“We thought we needed another parade to create dynamism,” Inui, the director of TRP’s marketing, explains. “If you only have one parade, the organizers don’t feel the necessity of creating a better pride (march) each year. Healthy competition is important.”
TRP organizers are determined to find new solutions for maintaining cohesion throughout the diverse LGBT community. One way they plan to do this is by allowing all organizers and volunteers to have their opinions heard and cooperate in the planning and implementation of pride events.
Recognizing the irony of breaking off in order to seek togetherness, this new generation of organizers, in their 20s and 30s, hopes with TRP to abandon the traditional Japanese top-down power structure and develop a horizontal system in which people work together on an equal footing in planning and making decisions.
In its attempts to develop a sustainable event, TRP has been organizing, fundraising and holding “buildup events” throughout the year while training new organizers for subsequent pride marches. Since TRP’s inception in May 2011 there have been 10 “countdown parties,” which act as fundraising events as well as opportunities for volunteers and organizers to meet and enjoy themselves while planning for the upcoming parade.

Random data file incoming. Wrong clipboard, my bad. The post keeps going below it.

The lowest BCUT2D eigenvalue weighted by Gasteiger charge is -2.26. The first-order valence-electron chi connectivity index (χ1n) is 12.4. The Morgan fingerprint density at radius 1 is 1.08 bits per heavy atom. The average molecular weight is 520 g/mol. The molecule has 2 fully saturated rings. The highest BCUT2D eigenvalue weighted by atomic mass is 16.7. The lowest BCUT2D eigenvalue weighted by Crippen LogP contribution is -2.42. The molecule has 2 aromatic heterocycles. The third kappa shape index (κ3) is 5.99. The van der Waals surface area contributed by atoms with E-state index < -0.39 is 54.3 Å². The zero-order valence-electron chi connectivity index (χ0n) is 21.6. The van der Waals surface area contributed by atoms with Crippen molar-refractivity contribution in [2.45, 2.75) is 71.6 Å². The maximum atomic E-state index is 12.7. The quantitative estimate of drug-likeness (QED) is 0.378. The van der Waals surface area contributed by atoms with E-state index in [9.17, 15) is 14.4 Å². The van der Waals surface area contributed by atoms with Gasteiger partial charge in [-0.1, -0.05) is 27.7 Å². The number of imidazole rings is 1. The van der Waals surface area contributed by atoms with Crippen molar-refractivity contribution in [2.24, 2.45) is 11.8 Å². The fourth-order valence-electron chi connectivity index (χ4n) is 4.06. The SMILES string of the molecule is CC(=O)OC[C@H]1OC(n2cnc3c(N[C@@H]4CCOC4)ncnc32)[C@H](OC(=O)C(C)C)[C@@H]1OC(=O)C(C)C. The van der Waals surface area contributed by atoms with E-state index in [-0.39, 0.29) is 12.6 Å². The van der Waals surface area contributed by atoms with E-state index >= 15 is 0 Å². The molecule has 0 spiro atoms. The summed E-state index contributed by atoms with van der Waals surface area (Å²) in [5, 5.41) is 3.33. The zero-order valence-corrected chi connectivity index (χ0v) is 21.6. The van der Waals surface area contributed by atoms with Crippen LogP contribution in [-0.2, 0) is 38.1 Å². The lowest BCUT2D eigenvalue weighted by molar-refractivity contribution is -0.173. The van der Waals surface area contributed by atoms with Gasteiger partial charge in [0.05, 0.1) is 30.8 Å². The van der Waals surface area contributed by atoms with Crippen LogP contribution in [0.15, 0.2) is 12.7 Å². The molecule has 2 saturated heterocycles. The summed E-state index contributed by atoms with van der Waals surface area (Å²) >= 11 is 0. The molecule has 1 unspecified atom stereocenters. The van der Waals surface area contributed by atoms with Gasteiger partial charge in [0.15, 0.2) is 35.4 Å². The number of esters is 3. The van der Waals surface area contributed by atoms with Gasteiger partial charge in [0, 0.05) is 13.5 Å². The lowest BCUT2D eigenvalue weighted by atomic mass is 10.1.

Organizers of both pride parades clearly have strong convictions about their visions and goals for their events in Tokyo. However, some people question why there needs to be two pride events, seeing it as symbol of division within the LGBT community. Others are just delighted that there are more gay events — and thus more decadent parties to attend — after enduring a year without any pride celebrations.
Lauren Anderson, a student at Waseda University from England, points out that “a lot of people — myself included — are volunteering to help with pride in general and will be more than happy to contribute to both parades.”
Anderson volunteered with TRP thinking that she would help pass out flyers. In just a month, her role has expanded to the point that she is now the international PR representative and English website developer.
The LGBT community faces enough challenges in Japan without making an issue out of the fact they are spoilt for choice for parades this year in Tokyo, says TRP President Kayo Katsuragi.
“I want people to enjoy both parades, and compare them, and I hope that it will bring about changes in the Japanese community.”
Toby Siguenza is the Block 3 leader (Tokyo Area) of Stonewall AJET (stonewall.ajet.net) This year Stonewall AJET will be manning the international information booth at Tokyo Rainbow Pride (tokyorainbowpride.jp/en/), providing English assistance. Tokyo Rainbow Pride festivities around Harajuku and Shinjuku will kick off at 11 a.m. on Sunday, April 29, at Yoyogi Park. Stonewall AJET will also be working with Tokyo Pride (www.tokyo-pride.org) in August.